Photo ID program for Nunavummiut on the way

ID not required by airlines, but by some security agencies.



Nunavut’s Department of Community Government and Transportation will provide photo identification cards for Nunavummiut who don’t have driver’s licences, firearms certificates, or other forms of photo identification.

Mike Ferris, deputy minister of the department, said the decision was made within three or four days of the terrorist attacks in the U.S. on Sept. 11.

The move will make it easier for Nunavummiut who wish to travel by air to other parts of the country.

Matthew Inutiq, an Iqaluit resident, has been meaning to visit his nephew in Montreal. He’s travelled there in the past, but since he has no photo ID, Inutiq is thinking twice.

Tighter security requirements after the terrorist attacks prompted Transport Canada to require photo IDs from people before they board a plane, but many in Nunavut, particularly elders, have no such identification.

“When they started talking about stricter regulations they were going to enforce, I got worried,” Inutiq said. “I thought it might not be as easily accessible.”

Ferris said his department received a number of calls from concerned travellers initially.

But they were given a reprieve when the federal government department responsible for most of the transportation policies said photo IDs weren’t required for Nunavummiut travelling to other parts of the country.

“It’s only lately that we’ve been getting calls again. Transport Canada said for flights leaving Nunavut, or going anywhere in Canada you didn’t need them, but that doesn’t stop the airline from asking,” Ferris explained.

“In some cases we’re finding it’s not the airline, it’s the company that does the screening at security. When you go in and you give them your boarding pass, they’re asking for a photo ID to confirm that you have the same name.”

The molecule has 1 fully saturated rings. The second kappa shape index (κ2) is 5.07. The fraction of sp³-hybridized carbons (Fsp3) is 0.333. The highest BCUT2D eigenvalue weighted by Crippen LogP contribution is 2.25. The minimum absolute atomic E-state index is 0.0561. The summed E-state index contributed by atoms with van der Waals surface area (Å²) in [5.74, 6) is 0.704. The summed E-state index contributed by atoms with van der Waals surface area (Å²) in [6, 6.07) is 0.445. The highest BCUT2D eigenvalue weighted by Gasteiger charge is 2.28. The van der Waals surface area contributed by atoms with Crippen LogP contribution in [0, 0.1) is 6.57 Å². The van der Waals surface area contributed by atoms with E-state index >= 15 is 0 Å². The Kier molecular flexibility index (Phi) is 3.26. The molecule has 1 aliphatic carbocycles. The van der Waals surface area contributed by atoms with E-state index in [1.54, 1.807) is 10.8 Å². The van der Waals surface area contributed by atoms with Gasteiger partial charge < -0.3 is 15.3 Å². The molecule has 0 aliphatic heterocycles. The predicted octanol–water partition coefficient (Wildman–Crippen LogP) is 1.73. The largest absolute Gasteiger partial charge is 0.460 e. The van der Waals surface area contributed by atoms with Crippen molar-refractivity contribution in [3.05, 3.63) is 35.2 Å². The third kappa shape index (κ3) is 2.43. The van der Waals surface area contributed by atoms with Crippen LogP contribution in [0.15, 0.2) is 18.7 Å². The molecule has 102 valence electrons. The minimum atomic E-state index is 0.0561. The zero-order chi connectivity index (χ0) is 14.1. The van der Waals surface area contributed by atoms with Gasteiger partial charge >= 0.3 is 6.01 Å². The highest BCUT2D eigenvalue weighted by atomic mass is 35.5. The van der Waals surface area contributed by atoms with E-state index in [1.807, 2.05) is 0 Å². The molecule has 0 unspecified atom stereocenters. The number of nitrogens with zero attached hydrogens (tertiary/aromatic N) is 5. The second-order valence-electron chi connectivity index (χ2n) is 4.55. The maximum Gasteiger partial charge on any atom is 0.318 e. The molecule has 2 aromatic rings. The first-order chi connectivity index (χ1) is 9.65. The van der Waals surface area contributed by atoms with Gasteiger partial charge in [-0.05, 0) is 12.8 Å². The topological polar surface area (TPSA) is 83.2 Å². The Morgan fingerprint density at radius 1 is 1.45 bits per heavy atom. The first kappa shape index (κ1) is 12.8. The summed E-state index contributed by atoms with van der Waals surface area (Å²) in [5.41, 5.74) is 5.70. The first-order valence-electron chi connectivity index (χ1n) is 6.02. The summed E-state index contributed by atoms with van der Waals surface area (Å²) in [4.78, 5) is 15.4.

The ID-issuing process won’t start for a while as there are still a number of details to be worked out.

“One of the things we need to look at is just how many photo ID we anticipate because we don’t want to put a strain on the system,” he said. Ferris estimated there are about 5,000 people in Nunavut who don’t have a driver’s licence or firearms certificate.

“It’ll work very similar to getting your driver’s licence,” he continued. “We do have legislation at the present time in the Motor Vehicles Act that allows us to put in what is called a general identification system.”

The Department of Motor Vehicles office in each community will be responsible for taking photos for the ID cards. The cards will carry the same security weight as a driver’s licence, so airlines or their security agencies will know they’re part of a database and aren’t easily duplicated.

A temporary ID card will be issued and, just like a driver’s licence package, the information will be sent to one of three centres in the territory where it will be entered in a secure database. The card will laminated before being sent back, and will feature the person’s photo, their name, age, and address.

“They’ll be the same as your motor vehicle licence, there’ll be a timeline when you have to go back and have it renewed,” Ferris said, although details about how often and at what age photos should start being taken are still being worked out.

It could take anywhere between six and 10 weeks to get this program underway, he said, and while it may costs the government $75,000 overall, they’re trying to keep the cost to Nunavummiut low. There is also a chance Nunavut Tunngavik Incorporated will join in the process.

Ferris said for now photos can be taken in any community. As long as the RCMP or the mayor has certified that the person is who they say they are, people shouldn’t have any trouble travelling, he said.

Once a start date for the ID card initiative has been confirmed, Ferris said, an advertising campaign will be launched.

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